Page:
A purr-fect match

Salem NY 4th of July Parade Art & Plow Fest

In this building, cats go from feral to ‘family’

Ginger (above) and Loey (pictured below), both 3 years old, are relatively new members of the Telescope ‘family.’ (Photos by Jeff Foley / NYVT Media)

By Caton Deuso / NYVT Media staff

At Telescope within the past few years, Marketing and Advertising Manager Kait Warren spearheaded taking care of feral cats that would hide in the factory’s boiler room.

Many cats would gather due to the warmth and shelter.

“We re-homed over 30 cats that are feral. They were kind of sneaking into the boiler room out back because it’s warm and they can hide out, and there were rodents for food,” Warren said.

She explained the process of rounding up the cats and making sure they were taken care of before they were given new homes in the area.

“We ended up capturing the cats, and we would make sure that they were fed, get them an appointment up at the vet, and they would do a quick physical on them as well as spaying them or neutering them,” she said.

As for how the cats were rehomed after they were examined by veterinarians, Warren would look to social media for local residents who might be interested in adding a furry friend to their family.

“We would use social media outlets, and knowing other people who knew what we were doing, to find homes for all of these cats,” she said.

“A lot of times, local farm owners would take them in (for their barns) knowing they were fixed and give them a good life.”

Ginger and Loey, both 3 years old, are two relatively new “family members” at Telescope.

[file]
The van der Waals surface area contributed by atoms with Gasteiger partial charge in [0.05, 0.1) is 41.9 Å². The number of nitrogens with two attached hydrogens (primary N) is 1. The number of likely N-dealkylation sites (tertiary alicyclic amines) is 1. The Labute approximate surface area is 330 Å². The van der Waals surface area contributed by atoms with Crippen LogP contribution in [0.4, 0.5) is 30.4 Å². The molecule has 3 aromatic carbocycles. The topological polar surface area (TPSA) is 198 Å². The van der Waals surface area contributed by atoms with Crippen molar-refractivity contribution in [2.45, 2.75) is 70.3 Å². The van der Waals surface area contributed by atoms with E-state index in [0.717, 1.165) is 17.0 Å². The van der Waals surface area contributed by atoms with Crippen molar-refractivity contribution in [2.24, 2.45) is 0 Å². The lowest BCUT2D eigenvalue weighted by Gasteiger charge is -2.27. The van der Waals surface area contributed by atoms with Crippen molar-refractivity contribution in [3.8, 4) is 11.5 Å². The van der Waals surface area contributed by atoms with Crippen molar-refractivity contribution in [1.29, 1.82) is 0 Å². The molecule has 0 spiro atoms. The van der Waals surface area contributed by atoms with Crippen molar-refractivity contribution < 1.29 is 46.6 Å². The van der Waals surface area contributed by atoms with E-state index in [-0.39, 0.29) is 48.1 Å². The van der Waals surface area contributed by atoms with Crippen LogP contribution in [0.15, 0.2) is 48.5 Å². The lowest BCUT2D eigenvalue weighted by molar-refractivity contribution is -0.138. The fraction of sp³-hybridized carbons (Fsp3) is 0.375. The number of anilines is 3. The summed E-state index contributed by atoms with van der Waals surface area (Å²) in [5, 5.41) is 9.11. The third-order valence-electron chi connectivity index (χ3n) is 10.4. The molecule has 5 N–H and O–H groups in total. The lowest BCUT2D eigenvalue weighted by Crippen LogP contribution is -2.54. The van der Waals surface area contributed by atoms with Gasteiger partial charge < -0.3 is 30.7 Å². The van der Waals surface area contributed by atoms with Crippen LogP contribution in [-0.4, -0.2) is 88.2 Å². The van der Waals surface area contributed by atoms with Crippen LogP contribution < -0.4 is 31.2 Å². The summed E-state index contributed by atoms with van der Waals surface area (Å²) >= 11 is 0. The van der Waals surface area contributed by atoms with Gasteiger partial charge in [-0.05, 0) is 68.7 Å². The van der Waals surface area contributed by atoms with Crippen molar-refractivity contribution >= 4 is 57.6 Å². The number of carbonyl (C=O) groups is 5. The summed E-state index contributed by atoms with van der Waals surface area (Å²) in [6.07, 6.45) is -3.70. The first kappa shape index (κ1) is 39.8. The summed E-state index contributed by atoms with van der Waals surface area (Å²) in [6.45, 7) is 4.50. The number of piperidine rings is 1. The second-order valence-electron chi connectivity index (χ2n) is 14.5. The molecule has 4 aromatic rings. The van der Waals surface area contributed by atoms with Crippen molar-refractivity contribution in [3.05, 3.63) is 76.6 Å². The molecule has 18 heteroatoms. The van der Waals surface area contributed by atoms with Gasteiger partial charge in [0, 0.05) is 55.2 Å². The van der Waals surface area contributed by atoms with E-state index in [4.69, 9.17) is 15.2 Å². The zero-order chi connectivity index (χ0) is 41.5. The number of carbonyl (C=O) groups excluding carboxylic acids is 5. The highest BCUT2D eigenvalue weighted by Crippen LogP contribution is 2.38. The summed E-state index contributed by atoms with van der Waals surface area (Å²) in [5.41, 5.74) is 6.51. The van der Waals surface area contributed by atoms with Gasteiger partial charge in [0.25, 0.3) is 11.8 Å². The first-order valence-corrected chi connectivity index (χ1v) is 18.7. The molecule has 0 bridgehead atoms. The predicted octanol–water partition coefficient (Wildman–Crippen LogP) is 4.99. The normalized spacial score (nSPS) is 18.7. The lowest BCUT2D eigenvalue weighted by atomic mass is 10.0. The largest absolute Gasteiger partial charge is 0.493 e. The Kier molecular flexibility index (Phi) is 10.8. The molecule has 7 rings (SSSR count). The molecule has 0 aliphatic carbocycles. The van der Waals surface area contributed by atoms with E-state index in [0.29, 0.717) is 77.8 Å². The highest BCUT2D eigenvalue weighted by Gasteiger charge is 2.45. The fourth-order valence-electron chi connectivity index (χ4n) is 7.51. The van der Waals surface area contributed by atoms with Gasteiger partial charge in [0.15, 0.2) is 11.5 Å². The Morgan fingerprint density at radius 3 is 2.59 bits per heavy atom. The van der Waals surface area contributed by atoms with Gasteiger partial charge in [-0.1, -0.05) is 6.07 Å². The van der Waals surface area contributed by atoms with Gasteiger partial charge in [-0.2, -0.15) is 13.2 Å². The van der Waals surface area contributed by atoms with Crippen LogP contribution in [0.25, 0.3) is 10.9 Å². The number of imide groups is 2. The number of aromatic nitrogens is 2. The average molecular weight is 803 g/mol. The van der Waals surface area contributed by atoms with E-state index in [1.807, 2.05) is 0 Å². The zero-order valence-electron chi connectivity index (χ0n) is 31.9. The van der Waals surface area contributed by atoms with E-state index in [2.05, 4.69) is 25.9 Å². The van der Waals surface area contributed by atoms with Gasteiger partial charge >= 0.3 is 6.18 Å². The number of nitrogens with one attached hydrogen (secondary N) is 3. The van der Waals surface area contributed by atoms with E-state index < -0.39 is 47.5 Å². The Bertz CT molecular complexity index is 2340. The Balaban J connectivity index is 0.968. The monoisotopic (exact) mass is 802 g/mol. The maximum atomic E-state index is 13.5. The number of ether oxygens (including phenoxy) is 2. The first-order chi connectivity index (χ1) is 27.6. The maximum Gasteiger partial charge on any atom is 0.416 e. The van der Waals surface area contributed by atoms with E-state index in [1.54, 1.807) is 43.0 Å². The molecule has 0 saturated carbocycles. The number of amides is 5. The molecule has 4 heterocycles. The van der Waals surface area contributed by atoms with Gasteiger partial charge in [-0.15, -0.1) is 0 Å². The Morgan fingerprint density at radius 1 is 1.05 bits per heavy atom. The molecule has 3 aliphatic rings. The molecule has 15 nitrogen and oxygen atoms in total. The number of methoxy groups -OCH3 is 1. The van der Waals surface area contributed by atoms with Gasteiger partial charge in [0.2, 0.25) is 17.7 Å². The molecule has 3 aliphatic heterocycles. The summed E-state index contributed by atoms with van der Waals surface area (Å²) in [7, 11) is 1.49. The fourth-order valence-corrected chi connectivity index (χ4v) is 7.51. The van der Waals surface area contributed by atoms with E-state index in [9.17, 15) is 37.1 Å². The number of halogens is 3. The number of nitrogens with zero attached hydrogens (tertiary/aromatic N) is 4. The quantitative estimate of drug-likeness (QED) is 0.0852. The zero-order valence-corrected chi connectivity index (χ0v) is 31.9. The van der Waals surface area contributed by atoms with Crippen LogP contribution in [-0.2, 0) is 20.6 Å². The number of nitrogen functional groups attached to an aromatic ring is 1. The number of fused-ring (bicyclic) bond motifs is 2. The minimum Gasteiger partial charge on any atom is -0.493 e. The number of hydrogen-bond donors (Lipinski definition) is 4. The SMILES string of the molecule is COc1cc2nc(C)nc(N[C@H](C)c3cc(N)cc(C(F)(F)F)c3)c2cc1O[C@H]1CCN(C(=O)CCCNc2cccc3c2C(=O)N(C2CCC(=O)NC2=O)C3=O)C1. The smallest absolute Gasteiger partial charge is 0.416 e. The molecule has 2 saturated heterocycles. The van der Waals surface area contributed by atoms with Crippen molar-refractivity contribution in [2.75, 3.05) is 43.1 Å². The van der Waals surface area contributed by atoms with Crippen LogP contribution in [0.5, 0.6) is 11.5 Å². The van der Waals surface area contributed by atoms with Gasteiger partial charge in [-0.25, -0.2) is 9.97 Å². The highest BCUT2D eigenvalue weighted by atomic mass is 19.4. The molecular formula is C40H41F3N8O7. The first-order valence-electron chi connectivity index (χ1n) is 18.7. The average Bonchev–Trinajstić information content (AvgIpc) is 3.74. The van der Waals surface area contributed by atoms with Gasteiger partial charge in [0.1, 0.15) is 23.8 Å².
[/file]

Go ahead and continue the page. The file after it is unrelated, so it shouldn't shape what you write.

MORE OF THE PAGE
The four-legged friends began their journey with the company on Aug. 31, 2018. They occupy spots outside more than one office in the front administration area at Telescope because they have important roles among the office staff.

The two cats were adopted from the Rutland County Humane Society after Warren helped rehome feral cats in the Granville area.

Warren got Ginger and Loey to help with a small rodent issue after the feral cats found their fur-ever homes.

“What happened really quickly as we started to hit the next cold season is, we started to realize there were rodents in the facility that we never saw before,” Warren said.

In a large factory, Telescope officials do their best to keep it a clean and safe place for people to work. With too many maintenance team members treating the rodent issue, the officials decided it was time to get a couple of cats.

“I think one was 12 weeks old and the other was 16 weeks,” Warren said about seeing Ginger and Loey for the first time.

With the addition to the Telescope family, a cat-naming contest was developed for the staff. CEO Kathy Juckett wanted to name the newcomers Nix and Orkin; however, the staff chose Ginger and Loey in honor of Warren’s great aunt and grandmother.

“They do so much for this office,” Warren said.

With caution signs such as the one above, the family shows they want to keep the cats close by.

Sara Brown, a member of the office staff, said the cats can turn a midweek drag into a laugh-fest.

“We can be mid-work, having a busy day, and the cats will come running in full-speed through our department on a tear. We all burst out laughing every time. They’re hard not to love,” she said.

Brown said the cats definitely make the office more lively.

“We will be entering orders and answering phone calls, with a cat laying across our desk trying to steal cuddles or being mischievous and attacking our printers as the paper feeds,” she said. “We never know what they’ll be up to next. But they seem to just know when we need a pick-me-up.”